Address by the Minister for Foreign Affairs, Mr. Dermot Ahern, T.D. at the 62nd Session of United Nations General Assembly
Upon its formation earlier this year, the Irish Government set itself the goal of becoming a model Member State of this great organisation.
We have set out an ambitious programme to be a world leader in development assistance, rapid response to humanitarian disasters, and conflict resolution.
Because our own history shows that there is a path from famine to plenty and from conflict to peace.
And from that history has grown a determination, in ordinary Irish men and women, that we should stand in the vanguard of the fight against conflict, and hunger, and the denial of human rights:
A fight best fought by a strong and equally determined United Nations.
A fight, Mr. President, fellow delegates and distinguished guests, we cannot afford to lose.
Because after six decades, the core goal of the United Nations - universal peace and security – still eludes us.
Today, despite all our efforts, violent conflict remains all too common.
The causes of conflict are many. But very often it is in the persistence of poverty and in the denial of human rights that we find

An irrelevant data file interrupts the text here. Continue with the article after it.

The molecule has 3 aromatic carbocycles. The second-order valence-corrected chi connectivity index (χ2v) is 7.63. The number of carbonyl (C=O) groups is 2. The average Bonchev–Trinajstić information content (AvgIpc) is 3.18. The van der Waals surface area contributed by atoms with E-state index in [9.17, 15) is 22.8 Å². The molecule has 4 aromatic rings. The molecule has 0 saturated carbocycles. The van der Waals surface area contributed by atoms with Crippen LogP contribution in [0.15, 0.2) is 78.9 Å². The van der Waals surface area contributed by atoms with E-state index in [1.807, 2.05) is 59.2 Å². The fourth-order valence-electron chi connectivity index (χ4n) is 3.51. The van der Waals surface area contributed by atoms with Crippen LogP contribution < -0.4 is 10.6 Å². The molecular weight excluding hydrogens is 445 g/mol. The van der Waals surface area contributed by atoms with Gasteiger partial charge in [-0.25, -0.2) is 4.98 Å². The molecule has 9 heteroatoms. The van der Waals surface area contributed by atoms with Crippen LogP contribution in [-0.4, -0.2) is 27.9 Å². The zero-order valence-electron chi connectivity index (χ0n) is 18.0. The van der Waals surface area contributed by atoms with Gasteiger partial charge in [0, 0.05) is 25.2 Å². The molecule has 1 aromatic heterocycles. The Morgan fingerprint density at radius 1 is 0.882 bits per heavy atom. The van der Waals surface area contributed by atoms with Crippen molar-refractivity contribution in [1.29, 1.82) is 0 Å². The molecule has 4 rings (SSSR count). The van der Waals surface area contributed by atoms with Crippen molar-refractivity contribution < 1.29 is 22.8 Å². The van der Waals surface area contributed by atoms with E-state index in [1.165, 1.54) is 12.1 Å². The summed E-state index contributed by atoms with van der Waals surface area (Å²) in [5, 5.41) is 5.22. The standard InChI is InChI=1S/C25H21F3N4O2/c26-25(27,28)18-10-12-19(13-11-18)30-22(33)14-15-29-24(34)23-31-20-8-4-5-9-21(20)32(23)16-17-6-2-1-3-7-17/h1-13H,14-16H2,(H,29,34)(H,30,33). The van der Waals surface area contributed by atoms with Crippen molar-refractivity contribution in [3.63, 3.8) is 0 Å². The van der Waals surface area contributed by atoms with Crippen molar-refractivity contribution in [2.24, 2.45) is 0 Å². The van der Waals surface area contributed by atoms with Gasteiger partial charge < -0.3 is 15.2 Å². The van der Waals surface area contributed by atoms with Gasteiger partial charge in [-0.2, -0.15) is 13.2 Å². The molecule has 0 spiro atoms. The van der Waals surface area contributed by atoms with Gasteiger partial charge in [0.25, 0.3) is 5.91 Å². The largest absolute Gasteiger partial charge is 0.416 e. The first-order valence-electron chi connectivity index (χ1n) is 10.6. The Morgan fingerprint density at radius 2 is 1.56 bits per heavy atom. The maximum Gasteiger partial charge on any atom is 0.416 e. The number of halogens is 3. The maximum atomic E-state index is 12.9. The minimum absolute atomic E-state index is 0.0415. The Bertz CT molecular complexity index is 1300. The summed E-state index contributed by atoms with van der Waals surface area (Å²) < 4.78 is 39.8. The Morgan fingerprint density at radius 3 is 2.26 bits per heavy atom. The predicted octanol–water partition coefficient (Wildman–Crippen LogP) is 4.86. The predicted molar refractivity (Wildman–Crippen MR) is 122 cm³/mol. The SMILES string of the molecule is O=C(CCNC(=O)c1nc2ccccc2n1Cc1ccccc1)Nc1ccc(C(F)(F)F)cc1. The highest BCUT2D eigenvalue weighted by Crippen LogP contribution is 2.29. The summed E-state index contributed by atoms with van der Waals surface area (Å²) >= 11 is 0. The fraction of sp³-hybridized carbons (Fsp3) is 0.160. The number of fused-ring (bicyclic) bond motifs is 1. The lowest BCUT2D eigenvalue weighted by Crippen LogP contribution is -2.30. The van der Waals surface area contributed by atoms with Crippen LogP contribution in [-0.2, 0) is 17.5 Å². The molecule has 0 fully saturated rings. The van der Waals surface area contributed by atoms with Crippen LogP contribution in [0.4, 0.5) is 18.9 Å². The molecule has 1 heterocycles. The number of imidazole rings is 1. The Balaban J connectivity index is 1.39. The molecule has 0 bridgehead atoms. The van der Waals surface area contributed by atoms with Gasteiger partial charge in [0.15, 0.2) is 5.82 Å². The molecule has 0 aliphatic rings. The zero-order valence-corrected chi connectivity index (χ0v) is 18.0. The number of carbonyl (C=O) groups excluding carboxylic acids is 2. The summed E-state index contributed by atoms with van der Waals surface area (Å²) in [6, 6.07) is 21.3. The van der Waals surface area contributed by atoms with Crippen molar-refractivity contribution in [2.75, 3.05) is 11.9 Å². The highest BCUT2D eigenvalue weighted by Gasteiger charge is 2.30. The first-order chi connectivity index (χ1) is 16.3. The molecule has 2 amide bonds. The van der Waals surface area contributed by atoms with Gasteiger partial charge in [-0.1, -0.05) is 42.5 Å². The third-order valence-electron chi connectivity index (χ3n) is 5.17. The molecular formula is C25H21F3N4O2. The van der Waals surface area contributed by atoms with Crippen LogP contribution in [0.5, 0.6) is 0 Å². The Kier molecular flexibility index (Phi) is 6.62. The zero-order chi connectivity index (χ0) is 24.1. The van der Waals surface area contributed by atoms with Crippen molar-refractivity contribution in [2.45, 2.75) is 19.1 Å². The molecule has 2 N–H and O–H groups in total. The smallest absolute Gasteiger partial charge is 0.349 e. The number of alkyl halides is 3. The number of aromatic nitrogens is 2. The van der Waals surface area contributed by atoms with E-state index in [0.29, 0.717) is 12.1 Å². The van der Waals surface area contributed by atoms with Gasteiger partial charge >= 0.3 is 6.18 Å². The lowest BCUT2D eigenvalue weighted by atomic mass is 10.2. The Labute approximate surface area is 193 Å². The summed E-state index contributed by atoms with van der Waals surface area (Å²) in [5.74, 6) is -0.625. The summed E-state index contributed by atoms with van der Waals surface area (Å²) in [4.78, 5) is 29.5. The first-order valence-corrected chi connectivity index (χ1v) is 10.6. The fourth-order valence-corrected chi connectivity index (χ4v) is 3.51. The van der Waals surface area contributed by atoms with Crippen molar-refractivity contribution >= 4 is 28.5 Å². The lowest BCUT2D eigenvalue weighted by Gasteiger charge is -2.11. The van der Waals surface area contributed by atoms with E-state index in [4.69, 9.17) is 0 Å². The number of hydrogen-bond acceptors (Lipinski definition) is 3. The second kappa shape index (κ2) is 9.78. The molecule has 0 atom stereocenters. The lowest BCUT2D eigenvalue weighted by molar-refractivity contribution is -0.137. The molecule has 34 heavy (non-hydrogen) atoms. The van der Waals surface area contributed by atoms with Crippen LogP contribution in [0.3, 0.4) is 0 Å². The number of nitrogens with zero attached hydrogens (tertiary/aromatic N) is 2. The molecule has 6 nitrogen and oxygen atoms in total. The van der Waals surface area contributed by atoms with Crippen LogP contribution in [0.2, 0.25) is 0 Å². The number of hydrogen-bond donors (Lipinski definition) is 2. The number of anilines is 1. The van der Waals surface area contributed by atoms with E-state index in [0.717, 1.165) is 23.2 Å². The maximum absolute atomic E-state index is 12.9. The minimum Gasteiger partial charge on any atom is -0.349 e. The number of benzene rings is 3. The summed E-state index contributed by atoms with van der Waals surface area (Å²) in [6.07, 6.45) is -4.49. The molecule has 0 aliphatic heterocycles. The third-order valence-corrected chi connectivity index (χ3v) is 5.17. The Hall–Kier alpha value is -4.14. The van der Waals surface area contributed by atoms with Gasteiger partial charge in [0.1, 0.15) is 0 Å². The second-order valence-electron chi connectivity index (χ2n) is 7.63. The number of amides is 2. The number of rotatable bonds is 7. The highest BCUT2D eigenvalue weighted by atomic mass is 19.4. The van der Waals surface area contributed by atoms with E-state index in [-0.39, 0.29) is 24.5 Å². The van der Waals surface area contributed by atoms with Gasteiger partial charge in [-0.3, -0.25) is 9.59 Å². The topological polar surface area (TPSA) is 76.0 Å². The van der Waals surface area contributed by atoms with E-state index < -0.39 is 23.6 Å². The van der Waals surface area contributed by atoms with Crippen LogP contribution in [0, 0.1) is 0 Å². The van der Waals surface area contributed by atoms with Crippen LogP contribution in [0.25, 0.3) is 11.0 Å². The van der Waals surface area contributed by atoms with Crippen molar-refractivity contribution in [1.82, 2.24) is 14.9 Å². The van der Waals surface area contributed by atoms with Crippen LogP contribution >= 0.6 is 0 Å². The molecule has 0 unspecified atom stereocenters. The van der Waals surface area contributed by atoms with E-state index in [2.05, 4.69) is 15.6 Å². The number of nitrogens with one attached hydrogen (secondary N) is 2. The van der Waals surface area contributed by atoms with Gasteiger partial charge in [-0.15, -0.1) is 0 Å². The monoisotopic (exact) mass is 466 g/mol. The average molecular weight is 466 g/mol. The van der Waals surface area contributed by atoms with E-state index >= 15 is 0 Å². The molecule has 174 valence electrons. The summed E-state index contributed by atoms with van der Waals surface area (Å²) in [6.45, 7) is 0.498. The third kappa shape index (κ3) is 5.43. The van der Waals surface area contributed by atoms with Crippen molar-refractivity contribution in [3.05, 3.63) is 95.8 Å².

· the causes of conflict
· the enduring results of conflict
· and the seeds of future conflict.
In making peace, we must be as creative and determined as those who wage war.
The range of instruments now available strengthens our collective capacity to resolve conflict.
We must use that full array with determination now.
We must ensure that the United Nations Peace Building Commission and Peace Building Fund are organised and resourced to fulfil their important mandate.
We must maintain our support for United Nations-mandated peacekeeping operations which, today, are at an all time high in terms of their size, scope and complexity.
And we must also support strengthened UN efforts in the fields of conflict prevention and resolution.
We in Ireland will play our part.
My Government has decided significantly to increase its commitment to conflict resolution, including through
· the establishment of a designated Unit in the Foreign Ministry;
· the creation of an academic Centre for Conflict Resolution
· a system of roving Ambassadors to affected regions.
· and an annual €25 million fund to assist conflict resolution in the developing world.
In the years ahead, we will also work to strengthen the capacity of the African Union and sub-regional organisations to make and build peace for themselves.
We will focus our efforts on peace-making during conflict and peace-building after conflict. We will also work on identifying, distilling and sharing the lessons of conflict resolution.
We will be particularly active in Africa, including through working with our partner Governments under our Irish Aid programme.